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Nutrition: Processed Foods and Obesity

Jul 24, 2020

Close to 40 percent of Americans are obese - and these numbers are only increasing, according to the American Medical Association (AMA). In fact, seven states have more than a quarter of their population living with obesity.

Obesity is considered a chronic disease where your Body Mass Index (BMI), which takes into account your weight and height, is 30 or higher.

One of the biggest culprits causing obesity in the U.S.? Ultra-processed foods, proof that what we eat matters.

What Are Processed Foods?

When we talk about processed foods, there are different degrees to which food is processed. Foods can range from minimally processed to ultra-processed (highly processed). For example, if you go to the grocery store and buy an apple (a considerably healthy fruit), this could be technically classified as “processed”. That’s because as soon as that apple is harvested, it loses some of its nutrients.

And according to the U.S. Department of Agriculture (USDA), processed food is defined as any raw agricultural commodity that has been subject to washing, cleaning, milling, cutting, chopping, heating, pasteurizing, blanching, cooking, canning, freezing, drying, dehydrating, mixing, packaging or other procedures that alter the food from its natural state. This may include the addition of other ingredients to the food, such as preservatives, flavors, nutrients, and other food additives or substances approved for use in food products, such as salt, sugars, and fats.

This means even vegetables that are cleaned, cut, and then packaged would be considered processed. For example, minimally processed foods can include bagged spinach, cut, and packaged vegetables such as broccoli or carrots, and roasted nuts.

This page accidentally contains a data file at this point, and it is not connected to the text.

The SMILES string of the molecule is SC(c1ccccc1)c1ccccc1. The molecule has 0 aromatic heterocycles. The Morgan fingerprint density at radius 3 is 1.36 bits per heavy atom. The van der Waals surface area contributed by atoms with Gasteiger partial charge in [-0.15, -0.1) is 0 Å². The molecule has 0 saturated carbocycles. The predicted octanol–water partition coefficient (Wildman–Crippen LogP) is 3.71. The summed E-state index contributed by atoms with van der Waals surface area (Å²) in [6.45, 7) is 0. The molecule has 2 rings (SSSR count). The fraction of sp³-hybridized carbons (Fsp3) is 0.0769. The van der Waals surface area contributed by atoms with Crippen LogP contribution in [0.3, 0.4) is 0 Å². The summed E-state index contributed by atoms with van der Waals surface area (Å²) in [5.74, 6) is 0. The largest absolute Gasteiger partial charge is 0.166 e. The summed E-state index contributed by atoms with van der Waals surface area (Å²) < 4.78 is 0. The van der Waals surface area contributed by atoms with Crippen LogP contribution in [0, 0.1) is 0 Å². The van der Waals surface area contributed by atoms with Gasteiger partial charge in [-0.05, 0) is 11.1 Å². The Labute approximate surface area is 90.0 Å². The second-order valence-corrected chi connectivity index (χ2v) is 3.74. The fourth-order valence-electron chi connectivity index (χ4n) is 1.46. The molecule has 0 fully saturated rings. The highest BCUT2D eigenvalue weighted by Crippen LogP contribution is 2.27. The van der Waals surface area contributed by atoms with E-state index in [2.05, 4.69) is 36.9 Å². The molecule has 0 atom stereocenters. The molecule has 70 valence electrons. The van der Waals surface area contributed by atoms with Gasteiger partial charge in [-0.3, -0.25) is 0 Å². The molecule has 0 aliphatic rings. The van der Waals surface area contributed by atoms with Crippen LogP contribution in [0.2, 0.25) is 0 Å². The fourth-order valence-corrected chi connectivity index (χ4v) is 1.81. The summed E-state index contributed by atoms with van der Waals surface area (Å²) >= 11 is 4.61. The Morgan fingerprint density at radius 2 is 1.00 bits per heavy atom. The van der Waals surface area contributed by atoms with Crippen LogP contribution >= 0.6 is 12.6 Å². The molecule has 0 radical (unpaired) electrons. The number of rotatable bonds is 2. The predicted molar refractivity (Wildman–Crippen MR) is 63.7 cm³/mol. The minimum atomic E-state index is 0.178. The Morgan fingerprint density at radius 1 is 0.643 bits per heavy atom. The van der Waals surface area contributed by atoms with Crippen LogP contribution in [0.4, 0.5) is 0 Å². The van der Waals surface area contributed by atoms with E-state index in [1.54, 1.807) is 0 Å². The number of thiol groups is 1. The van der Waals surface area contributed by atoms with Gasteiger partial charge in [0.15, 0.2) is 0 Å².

But this is not the type of processing that is causing alarming rates of obesity throughout the country. It’s the ultra-processed foods that are directly linked to obesity.

Ultra-Processed Foods

Ultra-processed foods are foods that are made from industrial ingredients that are specifically engineered to taste delicious. For example, ultra-processed foods commonly contain hydrogenated oils, high-fructose corn syrup, added artificial flavors, and emulsifiers (such as guar gum, mustard, soy, and egg lecithin). They’ll also contain a significant amount of added sugar, salt, oil, and calories - All of which contribute to obesity.

The tempting part about ultra-processed foods is that they are usually cheap and can be eaten easily, without requiring much cooking on the consumer’s end (think of foods that are frozen).

What Are Specific Examples Of Ultra-Processed Foods?

Examples of highly processed foods can include (but are not limited to):

  • Ready-to-eat foods (such as crackers, cereals, granola bars, chips, cookies)
  • Foods with ingredients added for flavor and texture, such as sweeteners, spices, oils, colors, and preservatives. According to the Mayo Clinic, these can include jarred pasta sauce, salad dressing, yogurt, and cake mixes